Is this weird? Absolutely. Would I die if I wouldn’t give into the urges? Absolutely not. Why then do I do it? Am I stupid? Or to put it differently: is it irrational to give into these urges?

Book
My first response would be: ‘Yes, this is very irrational.’ I perform certain actions which don’t add any value to my life. It is not like baking a cake, washing your car or taking a shower: activities that actually provide you with some sort of tangible effect. But it is even worse that: because besides the fact that my compulsions don’t add any value, they actually take (an awful long) time and energy. So actually it is very stupid to give into the urges. So why then do I do it? Am I stupid?

Well, it is actually very easy to explain…to those who smoke. If you are a smoker, you, after let’s say two hours of not-smoking, feel the urge to smoke. If you don’t give into that urge, you will get nervous, irritable, you cannot focus, and more. You know that smoking doesn’t add any value to your life; hell no, it’s even bad for you! Yet, even though you know this, you give into your urge to smoke, and take a cigarette. Why? Because in the short term, it’s the best thing to do. One more cigarette won’t harm you that much, while not taking the cigarette does harm you significantly – you get nervous, irritable, and you cannot put your mind to those issues you want to focus on, etc.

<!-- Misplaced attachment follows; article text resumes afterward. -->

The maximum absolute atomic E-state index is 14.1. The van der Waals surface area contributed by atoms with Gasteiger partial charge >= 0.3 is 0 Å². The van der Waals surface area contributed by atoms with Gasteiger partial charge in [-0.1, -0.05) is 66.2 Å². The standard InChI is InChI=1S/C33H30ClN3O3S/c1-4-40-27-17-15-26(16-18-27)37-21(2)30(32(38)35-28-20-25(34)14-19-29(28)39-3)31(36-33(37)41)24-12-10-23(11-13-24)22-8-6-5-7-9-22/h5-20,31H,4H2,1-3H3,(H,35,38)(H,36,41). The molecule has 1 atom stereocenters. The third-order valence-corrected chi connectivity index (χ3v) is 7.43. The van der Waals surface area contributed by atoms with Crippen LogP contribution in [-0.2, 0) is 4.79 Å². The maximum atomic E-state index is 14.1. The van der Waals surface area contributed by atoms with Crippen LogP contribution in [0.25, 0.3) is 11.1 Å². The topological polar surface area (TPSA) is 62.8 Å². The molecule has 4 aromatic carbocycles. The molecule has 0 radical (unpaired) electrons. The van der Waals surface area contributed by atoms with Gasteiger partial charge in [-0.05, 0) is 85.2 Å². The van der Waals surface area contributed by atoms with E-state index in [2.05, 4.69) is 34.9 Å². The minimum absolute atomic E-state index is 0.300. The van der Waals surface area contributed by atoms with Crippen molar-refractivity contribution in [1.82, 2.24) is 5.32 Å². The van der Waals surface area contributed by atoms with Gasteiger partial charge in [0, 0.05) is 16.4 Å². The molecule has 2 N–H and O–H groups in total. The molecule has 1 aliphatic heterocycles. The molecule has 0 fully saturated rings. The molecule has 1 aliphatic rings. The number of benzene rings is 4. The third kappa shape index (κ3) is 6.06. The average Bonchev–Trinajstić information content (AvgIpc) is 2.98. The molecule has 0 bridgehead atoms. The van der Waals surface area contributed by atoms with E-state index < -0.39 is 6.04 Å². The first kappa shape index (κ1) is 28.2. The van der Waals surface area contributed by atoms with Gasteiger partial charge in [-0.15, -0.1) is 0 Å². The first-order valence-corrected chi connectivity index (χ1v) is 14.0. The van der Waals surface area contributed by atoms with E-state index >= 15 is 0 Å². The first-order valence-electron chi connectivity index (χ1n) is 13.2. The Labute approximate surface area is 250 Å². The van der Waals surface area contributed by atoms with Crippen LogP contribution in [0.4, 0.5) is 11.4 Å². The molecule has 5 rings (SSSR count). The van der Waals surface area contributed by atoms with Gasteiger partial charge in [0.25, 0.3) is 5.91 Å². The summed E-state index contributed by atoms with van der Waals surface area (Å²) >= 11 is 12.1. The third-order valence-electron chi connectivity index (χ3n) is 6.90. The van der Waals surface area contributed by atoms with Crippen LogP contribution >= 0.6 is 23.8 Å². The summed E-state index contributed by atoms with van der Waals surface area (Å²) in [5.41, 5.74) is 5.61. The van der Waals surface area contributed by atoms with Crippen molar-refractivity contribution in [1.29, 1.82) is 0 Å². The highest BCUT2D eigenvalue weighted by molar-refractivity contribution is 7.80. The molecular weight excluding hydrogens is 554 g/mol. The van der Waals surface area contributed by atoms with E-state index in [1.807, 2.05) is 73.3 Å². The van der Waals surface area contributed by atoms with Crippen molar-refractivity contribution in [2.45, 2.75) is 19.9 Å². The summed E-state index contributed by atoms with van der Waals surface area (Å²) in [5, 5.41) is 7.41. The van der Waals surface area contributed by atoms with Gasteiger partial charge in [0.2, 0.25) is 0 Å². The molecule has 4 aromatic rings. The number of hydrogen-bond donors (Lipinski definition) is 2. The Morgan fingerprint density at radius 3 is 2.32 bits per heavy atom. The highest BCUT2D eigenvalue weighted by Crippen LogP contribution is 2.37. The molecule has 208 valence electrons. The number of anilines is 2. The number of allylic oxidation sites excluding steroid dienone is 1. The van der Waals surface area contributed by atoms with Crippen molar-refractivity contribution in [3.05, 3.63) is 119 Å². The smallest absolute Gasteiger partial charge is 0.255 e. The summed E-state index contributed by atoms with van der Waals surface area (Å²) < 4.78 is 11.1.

It’s the same with OCD. Let’s say I touch a book and put it away. Then I feel the urge to do this with a ‘good image’ in mind. Not giving into the urge makes me feel like there is a lock on my brain, like my cognitive capacities are severely limited, like I cannot think clearly (sounds familiar smokers?). This feeling is so unpleasant, that – even though I know it won’t add any value in the long term (if will even detract value due to the time and energy it takes) – I do the compulsion to get rid of the unpleasantness.